Aside from those in a few specialist fields, U.S. military personnel were not trained to any adequate level in language and culture knowledge, skills, and abilities at the start of Operation Enduring Freedom and Operation Iraqi Freedom. In the intervening years, the Department of Defense has made uneven strides in promoting the usefulness of language, region, and culture (LRC) knowledge and skills for the remainder of the force.
Dr. Sands’ monograph suggests that a reconceptualization of language and culture learning methods is necessary for United States Special Operations Command to effectively meet the challenge of looming budgetary reprioritizations to language and culture programs, while also promoting innovative blended and distance learning opportunities. He advocates a learning tool and approach that better serves SOF operational capacities and prepares them for their leading role in transnational ‘gray zone’ operations, where they must deal with a wide variety of ethnic, religious, and cultural groups that transcend geographical boundaries. The author further contends that SOF must be prepared to function in a language and cultural landscape that is highly fluid and dynamic, requiring preparation that goes beyond singular language training and static culture-specific education. He also proposes development of a LRC capability in which language proficiency is only one factor; equally important are learning events that broaden cross-cultural competence and culture-general understanding.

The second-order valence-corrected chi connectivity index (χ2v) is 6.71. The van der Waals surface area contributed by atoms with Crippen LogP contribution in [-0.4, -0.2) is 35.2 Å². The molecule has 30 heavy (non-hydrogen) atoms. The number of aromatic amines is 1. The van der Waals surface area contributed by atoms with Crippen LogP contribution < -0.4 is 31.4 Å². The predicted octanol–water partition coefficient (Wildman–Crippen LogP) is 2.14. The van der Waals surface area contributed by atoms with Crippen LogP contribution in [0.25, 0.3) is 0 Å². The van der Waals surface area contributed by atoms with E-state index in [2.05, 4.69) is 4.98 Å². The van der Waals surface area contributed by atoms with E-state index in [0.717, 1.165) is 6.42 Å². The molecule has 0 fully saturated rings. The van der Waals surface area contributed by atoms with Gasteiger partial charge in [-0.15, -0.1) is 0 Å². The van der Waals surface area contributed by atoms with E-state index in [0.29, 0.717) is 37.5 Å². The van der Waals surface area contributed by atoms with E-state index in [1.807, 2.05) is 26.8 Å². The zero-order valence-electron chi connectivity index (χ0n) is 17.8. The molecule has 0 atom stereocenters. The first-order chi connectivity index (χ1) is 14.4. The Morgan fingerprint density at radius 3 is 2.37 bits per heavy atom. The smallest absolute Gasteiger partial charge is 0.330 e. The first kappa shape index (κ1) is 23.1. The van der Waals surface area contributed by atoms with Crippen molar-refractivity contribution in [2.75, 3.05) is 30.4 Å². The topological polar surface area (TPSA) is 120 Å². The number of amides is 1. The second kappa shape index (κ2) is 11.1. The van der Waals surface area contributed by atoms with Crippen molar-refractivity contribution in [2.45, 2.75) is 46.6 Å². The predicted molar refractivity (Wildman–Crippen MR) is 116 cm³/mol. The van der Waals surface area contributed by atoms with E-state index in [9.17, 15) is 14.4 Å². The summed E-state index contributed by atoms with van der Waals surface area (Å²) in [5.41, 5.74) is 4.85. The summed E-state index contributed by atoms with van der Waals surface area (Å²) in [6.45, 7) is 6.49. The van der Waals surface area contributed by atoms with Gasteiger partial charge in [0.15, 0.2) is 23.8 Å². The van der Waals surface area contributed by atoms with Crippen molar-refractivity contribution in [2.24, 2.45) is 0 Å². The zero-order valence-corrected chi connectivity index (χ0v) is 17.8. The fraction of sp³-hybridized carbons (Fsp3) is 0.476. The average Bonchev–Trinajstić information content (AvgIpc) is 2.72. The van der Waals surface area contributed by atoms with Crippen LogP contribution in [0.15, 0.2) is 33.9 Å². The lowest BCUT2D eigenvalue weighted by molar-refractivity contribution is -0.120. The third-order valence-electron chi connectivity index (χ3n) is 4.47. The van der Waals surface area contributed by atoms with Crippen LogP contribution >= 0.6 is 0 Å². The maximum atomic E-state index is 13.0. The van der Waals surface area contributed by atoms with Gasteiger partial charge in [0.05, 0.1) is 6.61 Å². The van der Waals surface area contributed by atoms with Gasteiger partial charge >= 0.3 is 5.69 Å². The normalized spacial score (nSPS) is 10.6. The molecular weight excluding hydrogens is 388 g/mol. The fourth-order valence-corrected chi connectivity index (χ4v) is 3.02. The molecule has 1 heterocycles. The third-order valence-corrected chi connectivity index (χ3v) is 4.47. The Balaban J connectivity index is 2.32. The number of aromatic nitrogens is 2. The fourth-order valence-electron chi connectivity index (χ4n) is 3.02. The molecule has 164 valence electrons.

Sands, Robert R. Greene. 2016. "Assessing Special Operations Forces Language, Region, and Culture Needs." Joint Special Operations University Press (June): 1-154. http://jsou.socom.mil/JSOU%20Publications/AssessingSOFCVM15June16.pdf